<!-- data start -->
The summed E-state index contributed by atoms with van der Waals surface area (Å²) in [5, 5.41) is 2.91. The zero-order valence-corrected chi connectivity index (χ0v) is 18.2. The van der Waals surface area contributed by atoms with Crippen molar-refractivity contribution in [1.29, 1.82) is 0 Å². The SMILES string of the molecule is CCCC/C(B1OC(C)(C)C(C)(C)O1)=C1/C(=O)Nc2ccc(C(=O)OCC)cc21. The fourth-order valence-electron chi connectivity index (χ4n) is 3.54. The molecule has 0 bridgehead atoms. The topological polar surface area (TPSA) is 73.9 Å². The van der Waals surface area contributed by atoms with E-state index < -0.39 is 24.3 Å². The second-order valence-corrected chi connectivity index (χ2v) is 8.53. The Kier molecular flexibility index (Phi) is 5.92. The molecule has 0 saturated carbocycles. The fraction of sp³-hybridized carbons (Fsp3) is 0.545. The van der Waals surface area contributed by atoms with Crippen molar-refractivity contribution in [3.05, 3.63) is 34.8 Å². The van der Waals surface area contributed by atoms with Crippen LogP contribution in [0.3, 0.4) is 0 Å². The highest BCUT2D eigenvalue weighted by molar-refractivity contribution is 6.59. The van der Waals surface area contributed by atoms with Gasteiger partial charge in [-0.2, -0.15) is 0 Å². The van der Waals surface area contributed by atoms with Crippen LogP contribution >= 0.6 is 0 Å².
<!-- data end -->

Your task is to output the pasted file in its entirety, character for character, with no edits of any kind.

The summed E-state index contributed by atoms with van der Waals surface area (Å²) in [5, 5.41) is 2.91. The zero-order valence-corrected chi connectivity index (χ0v) is 18.2. The van der Waals surface area contributed by atoms with Crippen molar-refractivity contribution in [1.29, 1.82) is 0 Å². The SMILES string of the molecule is CCCC/C(B1OC(C)(C)C(C)(C)O1)=C1/C(=O)Nc2ccc(C(=O)OCC)cc21. The fourth-order valence-electron chi connectivity index (χ4n) is 3.54. The molecule has 0 bridgehead atoms. The topological polar surface area (TPSA) is 73.9 Å². The van der Waals surface area contributed by atoms with E-state index < -0.39 is 24.3 Å². The second-order valence-corrected chi connectivity index (χ2v) is 8.53. The Kier molecular flexibility index (Phi) is 5.92. The molecule has 0 saturated carbocycles. The fraction of sp³-hybridized carbons (Fsp3) is 0.545. The van der Waals surface area contributed by atoms with Crippen molar-refractivity contribution in [3.05, 3.63) is 34.8 Å². The van der Waals surface area contributed by atoms with Crippen LogP contribution in [0.3, 0.4) is 0 Å². The highest BCUT2D eigenvalue weighted by molar-refractivity contribution is 6.59. The van der Waals surface area contributed by atoms with Gasteiger partial charge in [-0.2, -0.15) is 0 Å². The van der Waals surface area contributed by atoms with Crippen LogP contribution >= 0.6 is 0 Å².